keywords = "Cerebellum, Cluster analysis, Language",
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AU - Leggio, Maria Giuseppa

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AU - Molinari, Marco

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N2 - Objectives - Recent clinical and functional neuroimagmg evidence points towards a cerebellar role in verbal production. At present it is not clear how the cerebellum participates in language production. The aim was to investigate the influence of cerebellar lesions on verbal fluency abilities with specific focus on the verbal searching strategies employed by patients with cerebellar damage. Methods - Twenty live patients with focal or degenerative cerebellar disease and 14 control subjects were tested in a timed verbal fluency task requiring word production under forced (phonemic or semantic) conditions. To analyse the verbal searching strategy employed, semantic and phonemic cluster analyses were also performed. Results - Performances of cerebellar patients were comparable with those of controls in the semantic task; conversely their performances were significantly impaired when tested in the letter task. Cluster analysis results showed that the verbal fluency impairments linked to specific damage of phonemically related retrieval strategies. Conclusion - Cerebellar damage impairs verbal fluency by specifically affecting phonemic rule performances while sparing semantic rule ones. These findings underline the importance of the cerebellar computing properties in strategy development in the linguistic domain.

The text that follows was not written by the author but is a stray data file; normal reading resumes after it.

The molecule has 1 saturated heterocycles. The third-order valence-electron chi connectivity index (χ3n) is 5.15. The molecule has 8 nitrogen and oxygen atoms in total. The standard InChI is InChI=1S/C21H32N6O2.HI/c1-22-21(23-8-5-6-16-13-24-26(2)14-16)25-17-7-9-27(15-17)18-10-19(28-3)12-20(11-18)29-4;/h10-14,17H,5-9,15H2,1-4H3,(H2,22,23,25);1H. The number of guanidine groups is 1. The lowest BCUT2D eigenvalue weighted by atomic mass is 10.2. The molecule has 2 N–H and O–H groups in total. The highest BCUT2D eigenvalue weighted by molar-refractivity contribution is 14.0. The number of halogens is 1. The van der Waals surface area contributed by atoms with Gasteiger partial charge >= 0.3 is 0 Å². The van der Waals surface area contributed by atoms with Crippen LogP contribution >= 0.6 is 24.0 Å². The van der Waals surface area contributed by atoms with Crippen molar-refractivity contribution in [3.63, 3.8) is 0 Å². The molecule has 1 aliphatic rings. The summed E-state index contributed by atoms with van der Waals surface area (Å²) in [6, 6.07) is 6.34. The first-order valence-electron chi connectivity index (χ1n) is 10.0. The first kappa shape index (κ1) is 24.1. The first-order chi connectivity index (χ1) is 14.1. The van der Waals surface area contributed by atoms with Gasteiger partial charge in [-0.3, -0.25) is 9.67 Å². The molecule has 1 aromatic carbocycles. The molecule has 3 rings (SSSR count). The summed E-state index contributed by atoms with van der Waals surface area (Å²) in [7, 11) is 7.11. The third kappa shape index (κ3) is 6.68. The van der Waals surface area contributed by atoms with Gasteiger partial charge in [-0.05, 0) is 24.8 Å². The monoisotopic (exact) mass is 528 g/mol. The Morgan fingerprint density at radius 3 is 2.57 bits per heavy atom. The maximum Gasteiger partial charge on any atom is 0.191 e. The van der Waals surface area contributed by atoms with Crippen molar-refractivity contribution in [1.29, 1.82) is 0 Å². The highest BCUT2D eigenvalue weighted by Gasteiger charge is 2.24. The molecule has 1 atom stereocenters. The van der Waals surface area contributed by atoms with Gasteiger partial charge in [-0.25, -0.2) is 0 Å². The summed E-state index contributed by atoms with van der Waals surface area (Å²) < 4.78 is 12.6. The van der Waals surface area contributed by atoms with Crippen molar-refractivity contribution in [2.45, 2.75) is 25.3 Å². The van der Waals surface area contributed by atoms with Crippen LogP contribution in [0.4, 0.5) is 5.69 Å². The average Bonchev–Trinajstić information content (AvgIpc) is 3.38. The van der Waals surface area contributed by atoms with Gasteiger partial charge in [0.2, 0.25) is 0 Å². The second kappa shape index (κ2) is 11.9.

AB - Objectives - Recent clinical and functional neuroimagmg evidence points towards a cerebellar role in verbal production. At present it is not clear how the cerebellum participates in language production. The aim was to investigate the influence of cerebellar lesions on verbal fluency abilities with specific focus on the verbal searching strategies employed by patients with cerebellar damage. Methods - Twenty live patients with focal or degenerative cerebellar disease and 14 control subjects were tested in a timed verbal fluency task requiring word production under forced (phonemic or semantic) conditions. To analyse the verbal searching strategy employed, semantic and phonemic cluster analyses were also performed. Results - Performances of cerebellar patients were comparable with those of controls in the semantic task; conversely their performances were significantly impaired when tested in the letter task. Cluster analysis results showed that the verbal fluency impairments linked to specific damage of phonemically related retrieval strategies. Conclusion - Cerebellar damage impairs verbal fluency by specifically affecting phonemic rule performances while sparing semantic rule ones. These findings underline the importance of the cerebellar computing properties in strategy development in the linguistic domain.